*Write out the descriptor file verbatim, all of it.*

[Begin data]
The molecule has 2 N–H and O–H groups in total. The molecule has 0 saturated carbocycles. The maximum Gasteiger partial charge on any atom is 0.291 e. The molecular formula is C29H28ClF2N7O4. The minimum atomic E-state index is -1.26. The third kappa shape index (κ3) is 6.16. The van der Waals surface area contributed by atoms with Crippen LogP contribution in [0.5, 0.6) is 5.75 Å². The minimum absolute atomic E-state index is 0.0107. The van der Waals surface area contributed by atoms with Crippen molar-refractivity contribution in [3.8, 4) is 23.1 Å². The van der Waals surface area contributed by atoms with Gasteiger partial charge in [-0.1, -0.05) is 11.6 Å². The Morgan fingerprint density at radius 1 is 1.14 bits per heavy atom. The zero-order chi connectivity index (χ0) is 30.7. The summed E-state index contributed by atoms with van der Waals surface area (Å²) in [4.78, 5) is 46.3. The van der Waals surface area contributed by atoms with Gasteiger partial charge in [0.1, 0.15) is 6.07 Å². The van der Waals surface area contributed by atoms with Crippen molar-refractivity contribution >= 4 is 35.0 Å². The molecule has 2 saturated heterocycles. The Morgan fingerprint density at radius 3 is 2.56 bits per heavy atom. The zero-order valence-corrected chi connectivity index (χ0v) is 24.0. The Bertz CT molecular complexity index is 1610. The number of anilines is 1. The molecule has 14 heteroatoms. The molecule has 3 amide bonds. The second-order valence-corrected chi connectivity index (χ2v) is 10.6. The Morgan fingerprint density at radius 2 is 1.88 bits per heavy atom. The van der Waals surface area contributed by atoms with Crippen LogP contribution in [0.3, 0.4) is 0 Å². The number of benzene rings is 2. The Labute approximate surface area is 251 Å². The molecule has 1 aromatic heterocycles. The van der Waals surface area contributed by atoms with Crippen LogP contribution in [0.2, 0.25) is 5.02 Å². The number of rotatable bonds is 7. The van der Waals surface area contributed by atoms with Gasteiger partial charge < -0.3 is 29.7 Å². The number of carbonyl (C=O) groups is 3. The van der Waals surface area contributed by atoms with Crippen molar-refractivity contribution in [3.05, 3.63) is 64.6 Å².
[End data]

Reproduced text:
The molecule has 2 N–H and O–H groups in total. The molecule has 0 saturated carbocycles. The maximum Gasteiger partial charge on any atom is 0.291 e. The molecular formula is C29H28ClF2N7O4. The minimum atomic E-state index is -1.26. The third kappa shape index (κ3) is 6.16. The van der Waals surface area contributed by atoms with Crippen LogP contribution in [0.5, 0.6) is 5.75 Å². The minimum absolute atomic E-state index is 0.0107. The van der Waals surface area contributed by atoms with Crippen molar-refractivity contribution in [3.8, 4) is 23.1 Å². The van der Waals surface area contributed by atoms with Gasteiger partial charge in [-0.1, -0.05) is 11.6 Å². The Morgan fingerprint density at radius 1 is 1.14 bits per heavy atom. The zero-order chi connectivity index (χ0) is 30.7. The summed E-state index contributed by atoms with van der Waals surface area (Å²) in [4.78, 5) is 46.3. The van der Waals surface area contributed by atoms with Gasteiger partial charge in [0.1, 0.15) is 6.07 Å². The van der Waals surface area contributed by atoms with Crippen molar-refractivity contribution >= 4 is 35.0 Å². The molecule has 2 saturated heterocycles. The Morgan fingerprint density at radius 3 is 2.56 bits per heavy atom. The zero-order valence-corrected chi connectivity index (χ0v) is 24.0. The Bertz CT molecular complexity index is 1610. The number of anilines is 1. The molecule has 14 heteroatoms. The molecule has 3 amide bonds. The second-order valence-corrected chi connectivity index (χ2v) is 10.6. The Morgan fingerprint density at radius 2 is 1.88 bits per heavy atom. The van der Waals surface area contributed by atoms with Crippen LogP contribution in [0.3, 0.4) is 0 Å². The number of benzene rings is 2. The Labute approximate surface area is 251 Å². The molecule has 1 aromatic heterocycles. The van der Waals surface area contributed by atoms with Crippen LogP contribution in [0.2, 0.25) is 5.02 Å². The number of rotatable bonds is 7. The van der Waals surface area contributed by atoms with Gasteiger partial charge < -0.3 is 29.7 Å². The number of carbonyl (C=O) groups is 3. The van der Waals surface area contributed by atoms with Crippen molar-refractivity contribution in [3.05, 3.63) is 64.6 Å².